Hieroglyphs unknown to science found in the ancient capital of the Hittites

(ORDO NEWS) — Archaeologists have made a rare discovery in Hattus, the long-abandoned capital of the Hittite kingdom. Exploring a stone tunnel, they discovered 249 previously unknown hieroglyphs, according to Arkeonews.

Hattusa is located on the territory of modern Turkey. Its ruins date back to around 2000 BC. Hattusa is included in the UNESCO World Heritage List. Excavations began in 1907 and continue to this day.

A team led by the German Archaeological Institute conducted research in the Yerkapı Tunnel. In translation, its name means “gate in the earth.”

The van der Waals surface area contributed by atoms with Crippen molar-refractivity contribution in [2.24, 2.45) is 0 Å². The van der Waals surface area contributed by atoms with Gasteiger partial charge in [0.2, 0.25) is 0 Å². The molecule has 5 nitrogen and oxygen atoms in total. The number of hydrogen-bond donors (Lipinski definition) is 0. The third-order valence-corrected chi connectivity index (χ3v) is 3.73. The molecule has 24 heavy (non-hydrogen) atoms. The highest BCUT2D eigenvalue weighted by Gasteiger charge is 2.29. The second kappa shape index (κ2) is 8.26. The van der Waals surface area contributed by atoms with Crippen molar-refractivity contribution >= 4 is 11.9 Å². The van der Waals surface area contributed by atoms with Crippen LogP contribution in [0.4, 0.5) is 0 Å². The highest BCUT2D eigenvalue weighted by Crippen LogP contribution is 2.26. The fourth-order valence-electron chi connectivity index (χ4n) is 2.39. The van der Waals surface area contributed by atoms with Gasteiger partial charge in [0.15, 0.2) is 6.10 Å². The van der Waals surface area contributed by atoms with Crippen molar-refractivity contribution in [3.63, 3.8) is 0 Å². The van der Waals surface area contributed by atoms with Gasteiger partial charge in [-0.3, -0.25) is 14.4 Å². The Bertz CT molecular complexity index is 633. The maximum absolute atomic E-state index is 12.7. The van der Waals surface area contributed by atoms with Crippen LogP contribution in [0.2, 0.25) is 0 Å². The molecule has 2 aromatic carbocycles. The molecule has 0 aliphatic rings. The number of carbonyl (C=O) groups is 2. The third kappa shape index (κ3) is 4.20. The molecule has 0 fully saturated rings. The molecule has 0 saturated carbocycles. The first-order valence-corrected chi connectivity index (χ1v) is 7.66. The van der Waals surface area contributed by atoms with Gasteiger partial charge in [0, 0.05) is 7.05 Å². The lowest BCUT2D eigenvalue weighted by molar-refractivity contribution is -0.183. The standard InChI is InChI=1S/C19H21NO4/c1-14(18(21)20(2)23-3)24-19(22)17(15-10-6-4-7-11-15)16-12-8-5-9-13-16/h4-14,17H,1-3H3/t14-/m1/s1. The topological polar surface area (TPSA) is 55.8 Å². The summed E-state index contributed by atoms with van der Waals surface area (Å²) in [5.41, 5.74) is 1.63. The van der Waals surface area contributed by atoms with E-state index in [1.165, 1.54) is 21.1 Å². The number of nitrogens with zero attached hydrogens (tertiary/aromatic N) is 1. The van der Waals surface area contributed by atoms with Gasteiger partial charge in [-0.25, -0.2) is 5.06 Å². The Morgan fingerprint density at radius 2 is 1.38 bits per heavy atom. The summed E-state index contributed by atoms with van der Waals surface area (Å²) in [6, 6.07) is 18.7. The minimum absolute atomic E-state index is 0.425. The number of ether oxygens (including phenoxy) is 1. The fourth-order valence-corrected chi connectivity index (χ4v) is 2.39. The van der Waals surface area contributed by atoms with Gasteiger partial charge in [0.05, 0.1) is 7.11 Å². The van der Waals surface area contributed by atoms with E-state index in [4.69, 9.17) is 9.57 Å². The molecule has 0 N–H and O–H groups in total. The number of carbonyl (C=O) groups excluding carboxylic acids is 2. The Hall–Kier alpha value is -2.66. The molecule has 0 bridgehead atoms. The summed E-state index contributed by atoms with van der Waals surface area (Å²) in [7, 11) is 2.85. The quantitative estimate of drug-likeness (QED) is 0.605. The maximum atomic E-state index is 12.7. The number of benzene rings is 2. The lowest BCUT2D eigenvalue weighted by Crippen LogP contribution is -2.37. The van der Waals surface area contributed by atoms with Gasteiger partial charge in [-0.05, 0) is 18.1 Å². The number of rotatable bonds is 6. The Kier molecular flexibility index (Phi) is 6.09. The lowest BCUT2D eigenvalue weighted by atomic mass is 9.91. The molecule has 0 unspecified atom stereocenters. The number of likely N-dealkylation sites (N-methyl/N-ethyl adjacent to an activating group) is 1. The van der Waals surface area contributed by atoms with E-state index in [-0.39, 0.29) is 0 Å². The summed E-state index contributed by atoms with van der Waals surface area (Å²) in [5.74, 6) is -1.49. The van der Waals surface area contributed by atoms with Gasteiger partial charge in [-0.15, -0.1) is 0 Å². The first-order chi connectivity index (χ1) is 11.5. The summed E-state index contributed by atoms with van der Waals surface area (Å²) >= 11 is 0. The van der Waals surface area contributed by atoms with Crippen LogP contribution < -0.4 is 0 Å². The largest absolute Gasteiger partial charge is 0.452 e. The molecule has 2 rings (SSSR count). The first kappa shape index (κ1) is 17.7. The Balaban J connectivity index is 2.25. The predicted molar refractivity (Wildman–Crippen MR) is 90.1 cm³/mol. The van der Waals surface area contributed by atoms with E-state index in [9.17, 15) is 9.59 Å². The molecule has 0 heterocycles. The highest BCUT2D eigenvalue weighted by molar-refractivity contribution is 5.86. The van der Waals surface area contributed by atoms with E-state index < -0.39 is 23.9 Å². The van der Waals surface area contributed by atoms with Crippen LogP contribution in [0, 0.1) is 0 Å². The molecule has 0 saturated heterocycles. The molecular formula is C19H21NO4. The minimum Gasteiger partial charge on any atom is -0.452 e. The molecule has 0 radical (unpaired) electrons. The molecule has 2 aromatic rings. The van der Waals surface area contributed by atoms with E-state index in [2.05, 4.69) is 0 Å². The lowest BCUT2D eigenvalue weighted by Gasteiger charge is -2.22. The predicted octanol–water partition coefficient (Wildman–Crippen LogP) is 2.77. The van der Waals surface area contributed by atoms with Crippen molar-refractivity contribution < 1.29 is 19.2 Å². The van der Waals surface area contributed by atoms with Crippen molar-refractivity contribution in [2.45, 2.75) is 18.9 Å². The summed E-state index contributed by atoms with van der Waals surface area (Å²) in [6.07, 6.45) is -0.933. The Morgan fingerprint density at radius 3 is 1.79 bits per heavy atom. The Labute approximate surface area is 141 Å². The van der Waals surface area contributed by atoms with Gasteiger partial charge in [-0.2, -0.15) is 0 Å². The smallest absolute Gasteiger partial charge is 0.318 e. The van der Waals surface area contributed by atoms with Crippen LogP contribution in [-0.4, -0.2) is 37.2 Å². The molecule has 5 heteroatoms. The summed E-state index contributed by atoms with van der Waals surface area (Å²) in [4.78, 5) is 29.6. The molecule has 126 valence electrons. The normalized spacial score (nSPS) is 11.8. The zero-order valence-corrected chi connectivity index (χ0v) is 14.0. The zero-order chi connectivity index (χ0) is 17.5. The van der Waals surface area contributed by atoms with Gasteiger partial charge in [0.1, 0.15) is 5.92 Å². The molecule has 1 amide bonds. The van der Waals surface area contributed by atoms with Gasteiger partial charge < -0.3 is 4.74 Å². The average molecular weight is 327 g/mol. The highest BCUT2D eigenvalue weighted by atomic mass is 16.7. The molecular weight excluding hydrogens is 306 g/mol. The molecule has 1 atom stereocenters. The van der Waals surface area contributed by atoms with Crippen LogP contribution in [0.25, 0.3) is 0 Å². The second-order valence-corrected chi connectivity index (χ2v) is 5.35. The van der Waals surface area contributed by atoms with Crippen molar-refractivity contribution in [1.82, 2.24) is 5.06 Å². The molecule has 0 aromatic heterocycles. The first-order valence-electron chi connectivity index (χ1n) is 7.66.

The tunnel is located inside an artificial embankment at the southernmost point of the city walls. It was built from several thousand stones.

The inside of the tunnel is protected from temperature fluctuations, as well as the effects of rain, winds and light. Therefore, it has been well preserved to this day.

The signs discovered by scientists on the wall were inscribed about 3,500 years ago, but are still clearly visible. Experts could not establish their exact values. Presumably, they denote the names of the gods.

Archaeologists noted that the hieroglyphs may indicate the true purpose of the tunnel. They believe that it did not serve as an ordinary defensive structure, but was associated with temples in the northern part of the city.

Interestingly, most of the Hittite texts have come down to us in the form of cuneiform. The new evidence shows that they also used a unique Anatolian script.


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